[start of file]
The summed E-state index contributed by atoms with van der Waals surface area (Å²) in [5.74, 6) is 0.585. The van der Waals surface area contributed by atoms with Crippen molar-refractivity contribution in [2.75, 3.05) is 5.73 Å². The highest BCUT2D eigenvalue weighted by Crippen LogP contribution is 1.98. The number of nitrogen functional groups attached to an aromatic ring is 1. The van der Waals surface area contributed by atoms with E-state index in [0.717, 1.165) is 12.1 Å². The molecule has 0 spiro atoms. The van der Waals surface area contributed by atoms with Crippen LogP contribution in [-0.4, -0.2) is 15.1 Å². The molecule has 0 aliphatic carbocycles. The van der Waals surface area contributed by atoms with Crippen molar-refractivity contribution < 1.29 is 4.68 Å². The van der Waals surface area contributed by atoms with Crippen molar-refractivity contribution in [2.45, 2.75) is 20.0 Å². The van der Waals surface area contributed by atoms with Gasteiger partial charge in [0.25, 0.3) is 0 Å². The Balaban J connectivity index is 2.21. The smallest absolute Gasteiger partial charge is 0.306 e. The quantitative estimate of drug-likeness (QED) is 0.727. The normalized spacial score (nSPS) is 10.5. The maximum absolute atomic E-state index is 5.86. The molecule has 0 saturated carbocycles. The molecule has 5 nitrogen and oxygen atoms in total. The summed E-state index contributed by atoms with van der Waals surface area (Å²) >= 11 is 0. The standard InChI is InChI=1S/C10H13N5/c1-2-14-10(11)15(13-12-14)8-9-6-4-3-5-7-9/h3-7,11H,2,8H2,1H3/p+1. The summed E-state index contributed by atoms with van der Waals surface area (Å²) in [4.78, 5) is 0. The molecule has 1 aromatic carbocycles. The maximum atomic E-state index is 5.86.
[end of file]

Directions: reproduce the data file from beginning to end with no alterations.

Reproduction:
The summed E-state index contributed by atoms with van der Waals surface area (Å²) in [5.74, 6) is 0.585. The van der Waals surface area contributed by atoms with Crippen molar-refractivity contribution in [2.75, 3.05) is 5.73 Å². The highest BCUT2D eigenvalue weighted by Crippen LogP contribution is 1.98. The number of nitrogen functional groups attached to an aromatic ring is 1. The van der Waals surface area contributed by atoms with E-state index in [0.717, 1.165) is 12.1 Å². The molecule has 0 spiro atoms. The van der Waals surface area contributed by atoms with Crippen LogP contribution in [-0.4, -0.2) is 15.1 Å². The molecule has 0 aliphatic carbocycles. The van der Waals surface area contributed by atoms with Crippen molar-refractivity contribution < 1.29 is 4.68 Å². The van der Waals surface area contributed by atoms with Crippen molar-refractivity contribution in [2.45, 2.75) is 20.0 Å². The van der Waals surface area contributed by atoms with Gasteiger partial charge in [0.25, 0.3) is 0 Å². The Balaban J connectivity index is 2.21. The smallest absolute Gasteiger partial charge is 0.306 e. The quantitative estimate of drug-likeness (QED) is 0.727. The normalized spacial score (nSPS) is 10.5. The maximum absolute atomic E-state index is 5.86. The molecule has 0 saturated carbocycles. The molecule has 5 nitrogen and oxygen atoms in total. The summed E-state index contributed by atoms with van der Waals surface area (Å²) >= 11 is 0. The standard InChI is InChI=1S/C10H13N5/c1-2-14-10(11)15(13-12-14)8-9-6-4-3-5-7-9/h3-7,11H,2,8H2,1H3/p+1. The summed E-state index contributed by atoms with van der Waals surface area (Å²) in [4.78, 5) is 0. The molecule has 1 aromatic carbocycles. The maximum atomic E-state index is 5.86.